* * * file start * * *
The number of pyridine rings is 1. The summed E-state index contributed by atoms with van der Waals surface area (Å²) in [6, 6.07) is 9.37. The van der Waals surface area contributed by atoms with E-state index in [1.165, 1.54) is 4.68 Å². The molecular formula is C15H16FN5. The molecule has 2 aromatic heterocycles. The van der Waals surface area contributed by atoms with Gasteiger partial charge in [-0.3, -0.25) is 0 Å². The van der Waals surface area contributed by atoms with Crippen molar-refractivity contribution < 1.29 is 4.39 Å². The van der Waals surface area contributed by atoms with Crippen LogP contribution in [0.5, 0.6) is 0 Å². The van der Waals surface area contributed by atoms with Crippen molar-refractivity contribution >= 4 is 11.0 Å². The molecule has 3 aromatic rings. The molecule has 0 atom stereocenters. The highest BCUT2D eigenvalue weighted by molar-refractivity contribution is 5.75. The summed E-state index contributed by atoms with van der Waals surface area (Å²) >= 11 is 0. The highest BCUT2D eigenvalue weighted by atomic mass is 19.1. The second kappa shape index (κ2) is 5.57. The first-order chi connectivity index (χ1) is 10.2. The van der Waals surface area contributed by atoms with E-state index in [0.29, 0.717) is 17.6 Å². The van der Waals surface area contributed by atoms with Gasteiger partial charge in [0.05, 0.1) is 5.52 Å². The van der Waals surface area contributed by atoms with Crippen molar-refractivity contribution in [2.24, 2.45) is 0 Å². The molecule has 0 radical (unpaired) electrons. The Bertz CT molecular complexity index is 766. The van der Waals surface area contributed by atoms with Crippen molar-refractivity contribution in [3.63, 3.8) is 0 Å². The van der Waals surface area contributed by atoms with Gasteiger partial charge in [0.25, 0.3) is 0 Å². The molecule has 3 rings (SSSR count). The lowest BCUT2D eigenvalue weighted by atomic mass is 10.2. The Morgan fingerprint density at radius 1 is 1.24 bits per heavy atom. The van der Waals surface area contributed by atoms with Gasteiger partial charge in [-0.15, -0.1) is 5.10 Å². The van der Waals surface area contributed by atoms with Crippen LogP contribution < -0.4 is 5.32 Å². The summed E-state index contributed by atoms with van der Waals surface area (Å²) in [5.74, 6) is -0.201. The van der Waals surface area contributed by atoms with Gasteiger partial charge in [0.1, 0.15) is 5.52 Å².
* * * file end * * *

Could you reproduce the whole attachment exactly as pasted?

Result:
The number of pyridine rings is 1. The summed E-state index contributed by atoms with van der Waals surface area (Å²) in [6, 6.07) is 9.37. The van der Waals surface area contributed by atoms with E-state index in [1.165, 1.54) is 4.68 Å². The molecular formula is C15H16FN5. The molecule has 2 aromatic heterocycles. The van der Waals surface area contributed by atoms with Gasteiger partial charge in [-0.3, -0.25) is 0 Å². The van der Waals surface area contributed by atoms with Crippen molar-refractivity contribution < 1.29 is 4.39 Å². The van der Waals surface area contributed by atoms with Crippen LogP contribution in [0.5, 0.6) is 0 Å². The van der Waals surface area contributed by atoms with Crippen molar-refractivity contribution >= 4 is 11.0 Å². The molecule has 3 aromatic rings. The molecule has 0 atom stereocenters. The highest BCUT2D eigenvalue weighted by molar-refractivity contribution is 5.75. The summed E-state index contributed by atoms with van der Waals surface area (Å²) >= 11 is 0. The highest BCUT2D eigenvalue weighted by atomic mass is 19.1. The second kappa shape index (κ2) is 5.57. The first-order chi connectivity index (χ1) is 10.2. The van der Waals surface area contributed by atoms with E-state index in [0.29, 0.717) is 17.6 Å². The van der Waals surface area contributed by atoms with Gasteiger partial charge in [0.05, 0.1) is 5.52 Å². The van der Waals surface area contributed by atoms with Crippen molar-refractivity contribution in [2.24, 2.45) is 0 Å². The molecule has 0 radical (unpaired) electrons. The Bertz CT molecular complexity index is 766. The van der Waals surface area contributed by atoms with Crippen molar-refractivity contribution in [3.63, 3.8) is 0 Å². The van der Waals surface area contributed by atoms with Gasteiger partial charge in [0.25, 0.3) is 0 Å². The molecule has 3 rings (SSSR count). The lowest BCUT2D eigenvalue weighted by atomic mass is 10.2. The Morgan fingerprint density at radius 1 is 1.24 bits per heavy atom. The van der Waals surface area contributed by atoms with Gasteiger partial charge in [-0.15, -0.1) is 5.10 Å². The van der Waals surface area contributed by atoms with Crippen LogP contribution < -0.4 is 5.32 Å². The summed E-state index contributed by atoms with van der Waals surface area (Å²) in [5.74, 6) is -0.201. The van der Waals surface area contributed by atoms with Gasteiger partial charge in [0.1, 0.15) is 5.52 Å².